Most essential wheeled mobility skills for daily life: an international survey among paralympic wheelchair athletes with spinal cord injury

Arch Phys Med Rehabil. 2012 Apr;93(4):629-35. doi: 10.1016/j.apmr.2011.11.017. Epub 2012 Feb 22.


Objectives: To create a hierarchical list of the most essential wheeled mobility (WM) skills for everyday life of wheelchair users with a spinal cord injury (SCI), and to compare perceptions of WM gained during and after clinical rehabilitation.

Design: Cross-sectional study using survey questionnaires.

Setting: The Beijing Paralympic games, at the international zone of the Olympic village and in different sports venues.

Participants: A sample of men (N=49) and women (N=30) elite manual wheelchair user athletes with SCI (paraplegia, n=64; tetraplegia, n=15).

Interventions: Not applicable.

Main outcome measure: A survey with 24 predefined skills was distributed during the Beijing Paralympic games. Respondents were asked to rate the essentiality of each skill (1, not essential; 5, extremely essential); to state where, when, and with whom they have learned to perform each skill; and to mark the level of WM, which they gained during and after clinical rehabilitation, on 3 different WM visual analog scales (scores 1-10).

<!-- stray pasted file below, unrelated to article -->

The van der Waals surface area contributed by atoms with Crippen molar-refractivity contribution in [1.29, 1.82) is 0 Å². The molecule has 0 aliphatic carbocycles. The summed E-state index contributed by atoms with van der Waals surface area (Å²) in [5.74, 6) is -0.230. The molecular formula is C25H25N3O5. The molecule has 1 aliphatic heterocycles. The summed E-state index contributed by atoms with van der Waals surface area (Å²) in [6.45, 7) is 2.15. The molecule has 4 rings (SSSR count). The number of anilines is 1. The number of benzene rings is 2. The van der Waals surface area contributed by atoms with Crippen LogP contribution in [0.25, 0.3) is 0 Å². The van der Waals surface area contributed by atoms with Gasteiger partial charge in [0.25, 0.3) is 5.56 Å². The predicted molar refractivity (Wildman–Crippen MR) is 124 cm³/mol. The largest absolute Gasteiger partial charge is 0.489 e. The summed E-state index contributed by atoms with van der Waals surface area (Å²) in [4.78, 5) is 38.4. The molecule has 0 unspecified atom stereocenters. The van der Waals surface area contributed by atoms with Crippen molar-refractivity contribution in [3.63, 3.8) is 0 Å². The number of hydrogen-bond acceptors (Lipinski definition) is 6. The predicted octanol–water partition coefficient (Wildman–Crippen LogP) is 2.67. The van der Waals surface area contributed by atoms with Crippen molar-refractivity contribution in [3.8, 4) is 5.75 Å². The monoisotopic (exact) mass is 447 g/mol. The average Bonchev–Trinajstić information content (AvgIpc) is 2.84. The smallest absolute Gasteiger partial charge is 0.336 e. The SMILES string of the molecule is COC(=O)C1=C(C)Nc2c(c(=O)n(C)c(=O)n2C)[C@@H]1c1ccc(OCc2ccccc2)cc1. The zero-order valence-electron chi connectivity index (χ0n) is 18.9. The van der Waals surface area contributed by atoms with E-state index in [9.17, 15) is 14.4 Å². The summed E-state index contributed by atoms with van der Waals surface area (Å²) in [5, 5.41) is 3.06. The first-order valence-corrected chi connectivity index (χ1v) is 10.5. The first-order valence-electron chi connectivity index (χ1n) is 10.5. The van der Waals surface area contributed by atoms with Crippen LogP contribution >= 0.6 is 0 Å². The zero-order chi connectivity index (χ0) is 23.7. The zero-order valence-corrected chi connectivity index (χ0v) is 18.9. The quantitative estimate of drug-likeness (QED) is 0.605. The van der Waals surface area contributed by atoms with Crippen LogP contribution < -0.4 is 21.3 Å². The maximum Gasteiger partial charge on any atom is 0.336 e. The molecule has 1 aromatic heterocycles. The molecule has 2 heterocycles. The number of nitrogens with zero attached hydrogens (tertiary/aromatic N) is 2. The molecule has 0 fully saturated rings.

Results: Rated as the most essential skill was transfer into and out of a car (mean ± SD, 4.7±0.7). Rated as the least essential skill was the 1-handed wheelie (mean ± SD, 1.9±1.3). Of the respondents, 57% have learned the most essential skills in clinical rehabilitation, while 40% claimed to have learned those skills afterward in a community setting. Three percent have never learned to perform the most essential skills. Of the very essential skills, 40% were self-taught. Mean score ± SD for the extent to which WM skills were gained in rehabilitation was 5.4±2.5.

Conclusions: The main survey outcome is a sorted list of WM skills according to their essentiality for daily life of hand-rim wheelchair users with SCI. It is recommended to incorporate the skills that were graded as very essential and extremely essential during inpatient rehabilitation and in postrehabilitation WM workshops.

Publication types

  • Research Support, Non-U.S. Gov't

MeSH terms

  • Activities of Daily Living*
  • Adolescent
  • Adult
  • Athletes*
  • Cross-Sectional Studies
  • Female
  • Humans
  • Male
  • Middle Aged
  • Motor Skills*
  • Spinal Cord Injuries / physiopathology*
  • Spinal Cord Injuries / rehabilitation
  • Surveys and Questionnaires
  • Task Performance and Analysis
  • Wheelchairs*